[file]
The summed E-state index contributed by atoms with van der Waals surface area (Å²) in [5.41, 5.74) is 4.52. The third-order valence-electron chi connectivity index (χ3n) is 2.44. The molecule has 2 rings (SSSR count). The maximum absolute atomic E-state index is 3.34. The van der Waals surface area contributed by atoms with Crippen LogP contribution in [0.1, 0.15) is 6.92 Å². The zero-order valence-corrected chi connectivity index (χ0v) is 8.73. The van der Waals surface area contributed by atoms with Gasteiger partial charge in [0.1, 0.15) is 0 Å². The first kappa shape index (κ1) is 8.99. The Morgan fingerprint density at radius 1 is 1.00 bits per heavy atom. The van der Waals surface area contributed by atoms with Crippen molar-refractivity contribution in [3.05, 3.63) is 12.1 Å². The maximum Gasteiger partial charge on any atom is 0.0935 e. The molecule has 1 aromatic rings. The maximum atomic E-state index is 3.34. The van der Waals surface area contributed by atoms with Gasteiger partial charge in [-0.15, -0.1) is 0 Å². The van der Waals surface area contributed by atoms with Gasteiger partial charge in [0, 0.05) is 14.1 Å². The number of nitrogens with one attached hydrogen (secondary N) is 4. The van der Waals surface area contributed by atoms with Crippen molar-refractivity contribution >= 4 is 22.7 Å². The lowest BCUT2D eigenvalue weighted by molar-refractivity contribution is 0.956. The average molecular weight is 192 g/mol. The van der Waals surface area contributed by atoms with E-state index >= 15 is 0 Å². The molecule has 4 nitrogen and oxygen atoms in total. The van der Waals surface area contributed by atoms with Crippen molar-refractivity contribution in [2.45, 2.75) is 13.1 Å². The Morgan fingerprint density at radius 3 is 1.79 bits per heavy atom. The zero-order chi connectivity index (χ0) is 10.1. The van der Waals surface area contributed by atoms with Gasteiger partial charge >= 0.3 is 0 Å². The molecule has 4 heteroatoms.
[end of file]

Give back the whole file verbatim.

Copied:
The summed E-state index contributed by atoms with van der Waals surface area (Å²) in [5.41, 5.74) is 4.52. The third-order valence-electron chi connectivity index (χ3n) is 2.44. The molecule has 2 rings (SSSR count). The maximum absolute atomic E-state index is 3.34. The van der Waals surface area contributed by atoms with Crippen LogP contribution in [0.1, 0.15) is 6.92 Å². The zero-order valence-corrected chi connectivity index (χ0v) is 8.73. The van der Waals surface area contributed by atoms with Gasteiger partial charge in [0.1, 0.15) is 0 Å². The first kappa shape index (κ1) is 8.99. The Morgan fingerprint density at radius 1 is 1.00 bits per heavy atom. The van der Waals surface area contributed by atoms with Crippen molar-refractivity contribution in [3.05, 3.63) is 12.1 Å². The maximum Gasteiger partial charge on any atom is 0.0935 e. The molecule has 1 aromatic rings. The maximum atomic E-state index is 3.34. The van der Waals surface area contributed by atoms with Gasteiger partial charge in [-0.15, -0.1) is 0 Å². The van der Waals surface area contributed by atoms with Gasteiger partial charge in [0, 0.05) is 14.1 Å². The number of nitrogens with one attached hydrogen (secondary N) is 4. The van der Waals surface area contributed by atoms with Crippen molar-refractivity contribution >= 4 is 22.7 Å². The lowest BCUT2D eigenvalue weighted by molar-refractivity contribution is 0.956. The average molecular weight is 192 g/mol. The van der Waals surface area contributed by atoms with E-state index >= 15 is 0 Å². The molecule has 4 nitrogen and oxygen atoms in total. The van der Waals surface area contributed by atoms with Crippen molar-refractivity contribution in [2.45, 2.75) is 13.1 Å². The Morgan fingerprint density at radius 3 is 1.79 bits per heavy atom. The zero-order chi connectivity index (χ0) is 10.1. The van der Waals surface area contributed by atoms with Gasteiger partial charge >= 0.3 is 0 Å². The molecule has 4 heteroatoms.